I know, a chemise is not the most original idea. But...a chemise does protect your skin from the potential burn that corsets can give. And it also protects your dress from sweat. So protection on multiple parts! I know, only one picture, but it is only a chemise after all.
I used the Laughing Moon pattern. I loved this pattern! It makes me question why I bother drafting all that stuff myself and working without instructions. I may just buy patterns as often as possible from now on. I also took the time to cut out all the little notches that you use to line stuff up. Let me tell you, it made a huge difference! It also probably saved me time, as I didn't have to pull the pattern pieces back out to mark where those notches were after the whole thing was sewn together.
This is a Regency style chemise, and the pattern is based off of an original; the straight line style with a drawstring and gussets in the armpits is appropriate pretty much between 1795 and 1830, maybe even into the 1840's. There was something really nice about not having to gather something to something else, and I would take the gussets and drawstring over gathers with a set band any day.
For Christmas I received Jennifer Rosbrugh's Regency corset and chemise class, so I also had the video tutorials to go along with it. I really appreciated her clear instructions on the gussets, that was really helpful; without them, I probably would have had to rip out the seams two or three times before figuring it out. Which brings me to my next point:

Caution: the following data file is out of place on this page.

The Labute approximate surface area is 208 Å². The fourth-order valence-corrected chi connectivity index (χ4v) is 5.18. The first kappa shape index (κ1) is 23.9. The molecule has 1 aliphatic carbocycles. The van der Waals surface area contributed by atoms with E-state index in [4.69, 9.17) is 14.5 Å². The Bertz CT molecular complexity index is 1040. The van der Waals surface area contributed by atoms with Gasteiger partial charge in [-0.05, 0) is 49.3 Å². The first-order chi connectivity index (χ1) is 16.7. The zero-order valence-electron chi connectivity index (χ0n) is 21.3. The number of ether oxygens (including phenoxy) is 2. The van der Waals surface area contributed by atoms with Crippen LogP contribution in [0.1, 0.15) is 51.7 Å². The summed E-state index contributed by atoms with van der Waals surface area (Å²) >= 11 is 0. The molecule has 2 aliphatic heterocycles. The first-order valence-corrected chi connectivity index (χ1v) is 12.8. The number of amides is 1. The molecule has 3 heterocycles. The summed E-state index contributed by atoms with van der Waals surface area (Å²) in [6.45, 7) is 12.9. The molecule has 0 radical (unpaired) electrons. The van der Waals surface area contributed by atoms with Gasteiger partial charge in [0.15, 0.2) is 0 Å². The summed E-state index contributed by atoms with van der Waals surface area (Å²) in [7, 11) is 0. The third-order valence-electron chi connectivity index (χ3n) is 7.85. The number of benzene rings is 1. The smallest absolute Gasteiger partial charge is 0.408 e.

I HAND SEWED THE WHOLE THING! And it only took a couple afternoons!
So yes, if I wanted I could say this is 100% accurate since sewing machines weren't invented until the 1840's. But why bother since the chemise is the undergarment which will be least seen? I don't know, I just love hand sewing. Actually, my flat felled seams were a little on the sloppy side; I've done them before much neater. Next time I use this pattern, I'm going to use a smaller seam to make tidier flat-felled seams.
What the item is: Chemise
The Challenge: Protection
Fabric/Materials: 100% cotton muslin, the Sew Essentials brand (basically the cheapest brand, but it irons up a lot better than whatever brand I used last time).
Pattern: Laughing Moon #115
Notions: Thread, ribbon for drawstring.
How historically accurate is it? 95%; completely hand sewn and the pattern is based off of an original.
Hours to complete: 10 hours of handsewing
First worn: Not yet
Total cost: $5